# What would you want to see at the Museum of Mathematics?

EDIT (30 Nov 2012): MoMath is opening in a couple of weeks, so this seems like it might be a good time for any last-minute additions to this question before I vote to close my own question as "no longer relevant".

As some of you may already know, there are plans in the making for a Museum of Mathematics in New York City. Some of you may have already seen the Math Midway, a preview of the coming attractions at MoMath.

I've been involved in a small way, having an account at the Math Factory where I have made some suggestions for exhibits. It occurred to me that it would be a good idea to solicit exhibit ideas from a wider community of mathematicians.

What would you like to see at MoMath?

There are already a lot of suggestions at the above Math Factory site; however, you need an account to view the details. But never mind that; you should not hesitate to suggest something here even if you suspect that it has already been suggested by someone at the Math Factory, because part of the value of MO is that the voting system allows us to estimate the level of enthusiasm for various ideas.

Let me also mention that exhibit ideas showing the connections between mathematics and other fields are particularly welcome, particularly if the connection is not well-known or obvious.

A couple of the answers are announcements which may be better seen if they are included in the question.

Maria Droujkova: We are going to host an open online event with Cindy Lawrence, one of the organizers of MoMath, in the Math Future series. On January 12th 2011, at 9:30pm ET, follow this link to join the live session using Elluminate.

George Hart: ...we at MoMath are looking for all kinds of input. If you’re at the Joint Math Meetings this week, come to our booth in the exhibit hall to meet us, learn more, and give us your ideas.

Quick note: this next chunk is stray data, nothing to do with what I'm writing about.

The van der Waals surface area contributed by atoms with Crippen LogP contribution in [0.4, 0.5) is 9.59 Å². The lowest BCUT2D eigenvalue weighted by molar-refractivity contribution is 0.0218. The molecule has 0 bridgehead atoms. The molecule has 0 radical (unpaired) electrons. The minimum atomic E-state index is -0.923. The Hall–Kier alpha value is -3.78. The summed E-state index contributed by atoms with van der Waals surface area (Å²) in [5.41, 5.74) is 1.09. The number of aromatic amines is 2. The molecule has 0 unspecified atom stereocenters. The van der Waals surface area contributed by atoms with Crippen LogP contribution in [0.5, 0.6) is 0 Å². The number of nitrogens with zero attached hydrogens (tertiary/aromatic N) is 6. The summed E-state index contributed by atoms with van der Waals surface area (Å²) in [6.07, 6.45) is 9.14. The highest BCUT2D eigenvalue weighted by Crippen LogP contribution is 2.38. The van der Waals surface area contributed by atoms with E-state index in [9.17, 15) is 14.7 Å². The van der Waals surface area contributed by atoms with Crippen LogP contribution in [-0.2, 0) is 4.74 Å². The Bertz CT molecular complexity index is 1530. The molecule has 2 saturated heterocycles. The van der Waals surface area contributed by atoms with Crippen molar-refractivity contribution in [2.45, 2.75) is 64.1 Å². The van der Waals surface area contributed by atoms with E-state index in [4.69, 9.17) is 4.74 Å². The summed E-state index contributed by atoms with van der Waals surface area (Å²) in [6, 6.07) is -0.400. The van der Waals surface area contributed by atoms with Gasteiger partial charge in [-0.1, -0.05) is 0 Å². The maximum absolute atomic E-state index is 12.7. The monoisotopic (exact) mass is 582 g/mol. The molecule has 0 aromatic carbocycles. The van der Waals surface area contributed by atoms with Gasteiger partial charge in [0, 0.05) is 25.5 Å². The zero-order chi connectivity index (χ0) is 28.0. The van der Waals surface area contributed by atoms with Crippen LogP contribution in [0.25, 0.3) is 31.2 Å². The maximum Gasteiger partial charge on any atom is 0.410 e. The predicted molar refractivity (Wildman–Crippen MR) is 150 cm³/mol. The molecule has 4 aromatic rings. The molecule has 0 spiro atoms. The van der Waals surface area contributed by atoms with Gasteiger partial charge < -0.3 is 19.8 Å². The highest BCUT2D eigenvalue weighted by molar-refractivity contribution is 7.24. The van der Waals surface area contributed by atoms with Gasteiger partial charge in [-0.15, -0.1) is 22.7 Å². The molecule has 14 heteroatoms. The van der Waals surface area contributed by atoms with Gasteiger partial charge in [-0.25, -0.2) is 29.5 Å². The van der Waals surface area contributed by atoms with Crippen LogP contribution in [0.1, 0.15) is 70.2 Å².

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I'm reminded of the following quote, which perhaps would be good to include in the museum: "Numbers exist only in our minds. There is no physical entity that is the number 1. If there were, 1 would be in a place of honor in some great museum of science, and past it would file a steady stream of mathematicians gazing at 1 in wonder and awe." - Linear Algebra by Fraleigh + Beauregard –  Zev Chonoles Dec 25 '10 at 20:38
What an opportunity! Clearly, the fact that many of us mathematicians ourselves don't even know about this project (or related ones mentioned in other responses) means, above all, we need to hire marketing professionals! And designers should build the exhibits. (But as for content, I've always liked the Borromean rings: en.wikipedia.org/wiki/Borromean_rings) –  Eric Zaslow Dec 26 '10 at 3:09
I'm wary of both marketing professionals and designers. We are interested neither in selling junk people do not really need, nor in trying to beautify something that is ugly by its nature. If anything, we should get a few high level math. people with good taste and some knowledge of the outside world to make decisions about what to do. But I doubt it'll be done. I bet Percy Diaconis, say, has been neither invited as a consultant, nor even told of the project. –  fedja Dec 26 '10 at 15:34
@fedja : While Diaconis doesn't seem to be involved, the advisory board (listed here : momath.org/about/advisory-council) includes a lot of very good mathematicians, for example Bjorn Poonen. That being said, I'm still pretty skeptical that a "museum of mathematics" is possible... –  Andy Putman Dec 26 '10 at 20:34